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onus

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noun \ˈō-nəs\

Simple Definition of onus

  • : the responsibility for something

Source: Merriam-Webster's Learner's Dictionary

Full Definition of onus

  1. 1 [Latin — more at onerous] a :  burden b :  a disagreeable necessity :  obligation c :  blame d :  stigma

  2. 2 [New Latin onus (probandi), literally, burden of proving] :  burden of proof

Examples of onus in a sentence

  1. Consumers should be able to limit the use of information beyond what's essential to complete a transaction. There are two principal ways to do this: Web sites can permit them to “opt in,” or explicitly grant advance permission to share information. Or they can put the onus on consumers to “opt out” if they don't want information shared. —Consumer Reports, May 2000

  2. These laws got the regulatory ball rolling, but the onus was on the U.S. Food and Drug Administration (FDA) to ensure that additives were safe. —Amy Rosenbaum Clark, Vegetarian Times, March 1995

  3. It is not the scions of Yale and Harvard who apply to become FBI agents and construction workers and civil servants and cops who bear the onus of this reverse discrimination. —Thomas B. Edsall, Washington Post, 9-15 Mar. 1992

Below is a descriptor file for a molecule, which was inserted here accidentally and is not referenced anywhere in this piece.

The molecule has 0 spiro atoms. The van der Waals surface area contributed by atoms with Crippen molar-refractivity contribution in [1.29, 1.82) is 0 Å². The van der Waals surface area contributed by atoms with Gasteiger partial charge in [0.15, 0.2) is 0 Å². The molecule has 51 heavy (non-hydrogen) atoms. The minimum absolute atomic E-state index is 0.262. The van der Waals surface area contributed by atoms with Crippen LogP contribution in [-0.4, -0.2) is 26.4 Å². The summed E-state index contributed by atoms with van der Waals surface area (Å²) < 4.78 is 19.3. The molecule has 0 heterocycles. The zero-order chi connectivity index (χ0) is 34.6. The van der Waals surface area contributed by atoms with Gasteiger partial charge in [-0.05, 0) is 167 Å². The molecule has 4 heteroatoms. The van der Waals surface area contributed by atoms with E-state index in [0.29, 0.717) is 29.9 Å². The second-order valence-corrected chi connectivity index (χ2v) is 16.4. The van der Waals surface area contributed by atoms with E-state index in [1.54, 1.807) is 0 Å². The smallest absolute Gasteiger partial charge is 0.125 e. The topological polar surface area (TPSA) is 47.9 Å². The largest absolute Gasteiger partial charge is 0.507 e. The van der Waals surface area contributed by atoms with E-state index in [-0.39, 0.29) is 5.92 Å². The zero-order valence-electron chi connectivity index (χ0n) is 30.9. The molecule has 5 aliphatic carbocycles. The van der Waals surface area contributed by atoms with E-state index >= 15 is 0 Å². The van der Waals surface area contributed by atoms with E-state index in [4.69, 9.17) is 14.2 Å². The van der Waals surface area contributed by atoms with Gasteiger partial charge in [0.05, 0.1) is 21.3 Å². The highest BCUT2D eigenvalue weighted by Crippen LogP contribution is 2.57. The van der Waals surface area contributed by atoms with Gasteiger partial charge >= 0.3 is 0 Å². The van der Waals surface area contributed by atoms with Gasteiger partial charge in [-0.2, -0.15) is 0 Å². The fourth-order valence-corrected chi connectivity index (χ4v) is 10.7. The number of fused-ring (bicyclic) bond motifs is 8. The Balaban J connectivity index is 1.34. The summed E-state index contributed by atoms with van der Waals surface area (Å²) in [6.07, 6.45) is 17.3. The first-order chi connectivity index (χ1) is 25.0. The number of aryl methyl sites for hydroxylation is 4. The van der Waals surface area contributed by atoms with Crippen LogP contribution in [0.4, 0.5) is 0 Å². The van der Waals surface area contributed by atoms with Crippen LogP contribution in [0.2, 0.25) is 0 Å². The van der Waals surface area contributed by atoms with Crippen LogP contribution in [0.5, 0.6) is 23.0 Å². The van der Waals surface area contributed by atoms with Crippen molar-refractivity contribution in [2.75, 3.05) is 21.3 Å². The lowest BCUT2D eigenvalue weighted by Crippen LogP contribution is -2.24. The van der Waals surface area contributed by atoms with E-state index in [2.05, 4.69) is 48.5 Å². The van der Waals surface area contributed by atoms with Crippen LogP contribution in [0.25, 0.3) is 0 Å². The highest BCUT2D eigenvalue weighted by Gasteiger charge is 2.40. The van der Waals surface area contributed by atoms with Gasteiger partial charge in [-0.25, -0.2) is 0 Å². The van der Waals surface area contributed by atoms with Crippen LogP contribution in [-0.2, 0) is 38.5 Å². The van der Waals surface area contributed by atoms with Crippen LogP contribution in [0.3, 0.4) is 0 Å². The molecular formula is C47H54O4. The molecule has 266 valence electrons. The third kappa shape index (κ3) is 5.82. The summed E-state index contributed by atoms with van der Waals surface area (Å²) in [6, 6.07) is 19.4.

4. <hoping to avoid the onus of failure by lowering expectations ahead of time>

  5. <he perpetually tries to shift the onus for any mistakes onto other team members>



Did You Know?

Understanding the etymology of onus is not at all burdensome; it's as simple as knowing that English borrowed the word - spelling, meaning, and all - from Latin in the 17th century. We can also add that it's a distant relative of the Sanskrit word for "cart" (a vehicle that carries a burden). English isn't exactly loaded with derivatives of Latin onus, but the root did give us "onerous" ("troublesome") and "exonerate" ("to clear from accusation or blame" - thus, "to unburden"). Additionally, our legal language has "onus probandi," which is often shortened to "onus." It means "burden of proof" - that is, the obligation of proving a disputed assertion in a court of law.

Circa 1640

First Known Use of onus

circa 1640

Rhymes with onus



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